Why Gravity's Success At The Oscars Would Be A Travesty

In the wake of the film's success at the BAFTAs, Sam Parker argues why Gravity is not a worthy Oscar winner, and why this year's choice for Best Picture actually matters

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There is a moment, about a third of the way into Gravity, when George Clooney’s character is forced to confront one of the most horrifying deaths in cinema history. Floating unprotected in space, after almost reaching the safety of their shuttle, his astronaut has to let go in order for his co-pilot, Dr. Ryan Stone, to make it.

Even the fate of Dr. Frank Poole in 2001: A Space Odyssey, the closest comparison, isn’t nearly as bad: Hal sends him hurtling – frantic as a drowning animal – into space, but cuts his oxygen supply quickly. He dies within seconds.

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Matt Kowalski’s fate is different. He drifts off gently, forced to slowly suffocate in the infinite, unfurling nothingness, the loneliest man in the history of mankind. It should have been one of the great, gut-wrenching onscreen deaths, one that haunts a new generation of movie goers and bonds them to the medium forever.

But unlike Kubrick’s moment of sci-fi horror, it wasn’t. Not even close.

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Clooney’s character, smooth-talking and unflappable from the start – basically Danny Ocean with an astrophysics degree – floats off without a flicker of fear. His final words are implausibly focused on pacifying Sanda Bullock’s character, rather than conveying the slightest glimmer of apprehension. As he turns on his beloved country music and saunters off, you can almost see the martini glass dangling from his space glove.

Kowalski is one of those one-dimensional, all-American totems of self-sacrifice and heroism that belongs in summer blockbusters. His death has remarkably little emotional resonance, given the specifics – but then why should it? He’s a dramatic device, not a real person.

Which is why it would be travesty if, in this year of all years, Gravity wins Best Picture at the Oscars in March. More than that: it would be one of the worst injustices in the history of the awards.

The odds-on favourite is still Steve McQueen’s 12 Years A Slave – which won Best Film at last night’s BAFTAs, but lost out to Gravity in the Best Directer category – but savvy commentators know Alfonso Cuarón’s 3D space epic could yet fulfil its initial predictions and take the biggest prize of all.

It wouldn’t be the first time a crowd-pleasing movie beat a superior, though less accessible rival to Best Picture. An obvious example is 1977, when Rocky took the gong ahead of Taxi Driver.

Scorcese’s masterful but bleak film did decent business, but Stallone’s Rocky, with its crowd-pleasing character and happy ending, was the box office smash. Similarly in 2013, Gravity was the 7th highest grossing movie – the highest nominated in the Best Picture category – while 12 Years, a far more upsetting experience than even Travis Bickel’s odyssey, sat in 70th.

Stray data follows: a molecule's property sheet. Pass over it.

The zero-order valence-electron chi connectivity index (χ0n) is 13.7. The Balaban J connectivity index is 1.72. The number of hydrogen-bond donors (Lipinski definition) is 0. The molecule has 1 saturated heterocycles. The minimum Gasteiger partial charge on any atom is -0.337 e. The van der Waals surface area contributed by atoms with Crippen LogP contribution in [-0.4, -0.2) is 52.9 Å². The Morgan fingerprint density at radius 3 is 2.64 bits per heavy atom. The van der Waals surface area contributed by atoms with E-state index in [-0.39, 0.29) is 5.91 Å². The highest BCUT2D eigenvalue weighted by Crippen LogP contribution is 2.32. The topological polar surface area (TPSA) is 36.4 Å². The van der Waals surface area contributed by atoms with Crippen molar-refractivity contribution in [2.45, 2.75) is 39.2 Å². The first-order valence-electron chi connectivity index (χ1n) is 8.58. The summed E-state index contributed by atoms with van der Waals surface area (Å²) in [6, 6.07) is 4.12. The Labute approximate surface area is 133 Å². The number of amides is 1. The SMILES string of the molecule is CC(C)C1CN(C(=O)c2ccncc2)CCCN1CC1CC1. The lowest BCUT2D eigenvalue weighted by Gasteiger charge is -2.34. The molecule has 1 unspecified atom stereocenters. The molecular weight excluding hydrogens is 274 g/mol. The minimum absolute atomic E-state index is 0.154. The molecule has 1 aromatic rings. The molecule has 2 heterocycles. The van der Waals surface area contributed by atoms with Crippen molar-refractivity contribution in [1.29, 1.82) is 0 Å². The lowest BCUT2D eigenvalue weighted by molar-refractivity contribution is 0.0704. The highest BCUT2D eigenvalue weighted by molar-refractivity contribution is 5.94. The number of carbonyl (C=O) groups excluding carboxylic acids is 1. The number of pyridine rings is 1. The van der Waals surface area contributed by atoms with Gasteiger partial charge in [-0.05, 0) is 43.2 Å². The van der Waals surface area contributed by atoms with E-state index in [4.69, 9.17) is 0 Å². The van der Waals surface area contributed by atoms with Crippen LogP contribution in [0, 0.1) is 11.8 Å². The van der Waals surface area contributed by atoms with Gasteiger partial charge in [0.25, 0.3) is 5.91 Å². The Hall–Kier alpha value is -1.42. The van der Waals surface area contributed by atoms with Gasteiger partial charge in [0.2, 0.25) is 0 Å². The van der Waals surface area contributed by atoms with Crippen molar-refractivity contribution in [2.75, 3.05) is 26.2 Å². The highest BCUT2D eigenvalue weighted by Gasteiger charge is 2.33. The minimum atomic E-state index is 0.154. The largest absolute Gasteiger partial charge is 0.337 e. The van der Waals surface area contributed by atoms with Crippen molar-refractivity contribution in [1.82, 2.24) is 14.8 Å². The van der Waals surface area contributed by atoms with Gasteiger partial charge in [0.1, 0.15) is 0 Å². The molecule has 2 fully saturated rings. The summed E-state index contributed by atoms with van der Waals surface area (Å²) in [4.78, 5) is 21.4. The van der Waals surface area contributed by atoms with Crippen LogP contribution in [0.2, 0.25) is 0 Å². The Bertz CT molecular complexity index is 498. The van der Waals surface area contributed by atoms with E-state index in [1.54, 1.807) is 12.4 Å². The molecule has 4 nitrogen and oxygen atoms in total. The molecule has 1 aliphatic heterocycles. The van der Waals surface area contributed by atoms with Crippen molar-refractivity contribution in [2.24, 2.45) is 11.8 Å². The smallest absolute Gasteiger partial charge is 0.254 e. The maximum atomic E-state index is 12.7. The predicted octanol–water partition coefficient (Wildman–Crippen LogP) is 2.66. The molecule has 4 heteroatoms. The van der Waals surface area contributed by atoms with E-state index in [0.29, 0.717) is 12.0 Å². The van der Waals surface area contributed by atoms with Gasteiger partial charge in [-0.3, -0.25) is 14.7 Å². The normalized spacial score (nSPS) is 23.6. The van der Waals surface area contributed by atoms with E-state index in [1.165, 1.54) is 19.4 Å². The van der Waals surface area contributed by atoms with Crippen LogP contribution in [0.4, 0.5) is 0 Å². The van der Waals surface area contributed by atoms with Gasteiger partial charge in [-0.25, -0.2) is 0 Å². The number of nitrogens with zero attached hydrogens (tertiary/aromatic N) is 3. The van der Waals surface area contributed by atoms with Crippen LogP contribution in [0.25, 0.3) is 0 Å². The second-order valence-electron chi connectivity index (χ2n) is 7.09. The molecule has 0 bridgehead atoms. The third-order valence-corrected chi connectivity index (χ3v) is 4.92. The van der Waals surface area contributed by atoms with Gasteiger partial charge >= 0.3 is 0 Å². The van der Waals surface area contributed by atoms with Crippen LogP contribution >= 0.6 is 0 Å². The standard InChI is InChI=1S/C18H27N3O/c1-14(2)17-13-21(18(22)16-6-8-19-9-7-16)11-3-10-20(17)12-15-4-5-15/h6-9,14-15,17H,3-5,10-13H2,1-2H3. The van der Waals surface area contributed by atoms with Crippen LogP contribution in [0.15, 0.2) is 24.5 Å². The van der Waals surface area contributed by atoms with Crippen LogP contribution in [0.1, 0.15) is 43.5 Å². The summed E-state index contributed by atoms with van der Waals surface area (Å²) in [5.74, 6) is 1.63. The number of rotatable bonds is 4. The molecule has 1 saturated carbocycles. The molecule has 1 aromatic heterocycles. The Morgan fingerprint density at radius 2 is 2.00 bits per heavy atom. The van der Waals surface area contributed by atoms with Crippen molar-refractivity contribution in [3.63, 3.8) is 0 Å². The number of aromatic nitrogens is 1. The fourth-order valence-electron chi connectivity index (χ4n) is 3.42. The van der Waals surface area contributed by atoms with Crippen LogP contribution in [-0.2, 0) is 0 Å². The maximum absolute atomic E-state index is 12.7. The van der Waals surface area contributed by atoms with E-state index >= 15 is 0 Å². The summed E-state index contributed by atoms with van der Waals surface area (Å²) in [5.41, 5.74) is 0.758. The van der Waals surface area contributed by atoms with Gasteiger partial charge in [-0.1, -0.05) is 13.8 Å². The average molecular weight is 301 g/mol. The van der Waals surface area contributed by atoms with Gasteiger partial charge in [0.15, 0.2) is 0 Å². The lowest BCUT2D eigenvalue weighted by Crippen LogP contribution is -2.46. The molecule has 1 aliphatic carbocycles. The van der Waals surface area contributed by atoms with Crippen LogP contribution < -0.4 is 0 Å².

In Hollywood, no one will be surprised to learn, money talks. Often when Oscars voters are split on who to put as their number 1 choice at the ballot, their number 2 pick goes to the ‘consensus film’ – the safest choice in terms of critical and commercial success. It’s a tendency that can swing the final result.

But what a terrible thing it would be if that happened. The biggest argument for a Gravity victory is that it is ‘event’ cinema, the film that, in the midst of TV’s golden age, made going on a trip to the pictures an ‘experience’ again. No wonder Gravity was applauded by the film industry itself - in reasserting the potential the big screen holds that the small screen does not, it must resemble something like a life raft.

But really, beyond marvelling at the floating debris from behind your 3D goggles, what is there new to ‘experience’ watching Gravity?

Even after Kowalski floats off to oblivion, taking most of the film’s cringe-inducing dialogue with him, the screenplay only marginally improves. Bullock makes a good fist of it, but thereon in Gravity is a jarring clash between art house pretentions and blockbuster imperatives.

The clunky and distracting symbolism – the fetal floating in the space ship, the emergence from the primeval swamp of the final scene – feel like they’re from a different film to Dr. Stone ‘overcoming’ her grief about her dead child, the completion of her requisite ‘emotional journey’ (as if escaping certain death in space isn’t ‘journey’ enough).

You can almost see the awkward compromise that took place between Cuarón – the man who gave us Y Tu Mamá También and Children Of Men – and Warner Bros., who no doubt saw the words ‘3D’ and ‘space epic’, smelled the money and pushed for two bankable A-list stars in the first place.

What’s more, with the film industry struggling overall but enjoying its critically strongest 12 months for a long time, the competition for Best Picture between Gravity and 12 Years A Slave – and to a lesser extent, Her and American Hustle – feels like a symbolic one, that could lay down an important marker for filmmakers to come.

On 2 March, we’ll get some indication of where Hollywood is heading. What will the academy value more: the brilliance of writers and actors, or special effect teams? Visual impact, or emotional impact? Character and plot, or yet more empty explosions in the sky?

Gravity is a film you marvel at for an hour after you leave the cinema. It's an impressive technical feat. But I doubt that many people will be enjoying it 10, 5 or even 2 years from now, when its main contender will still be challenging hearts and changing minds. Let’s hope this time, the favourite wins.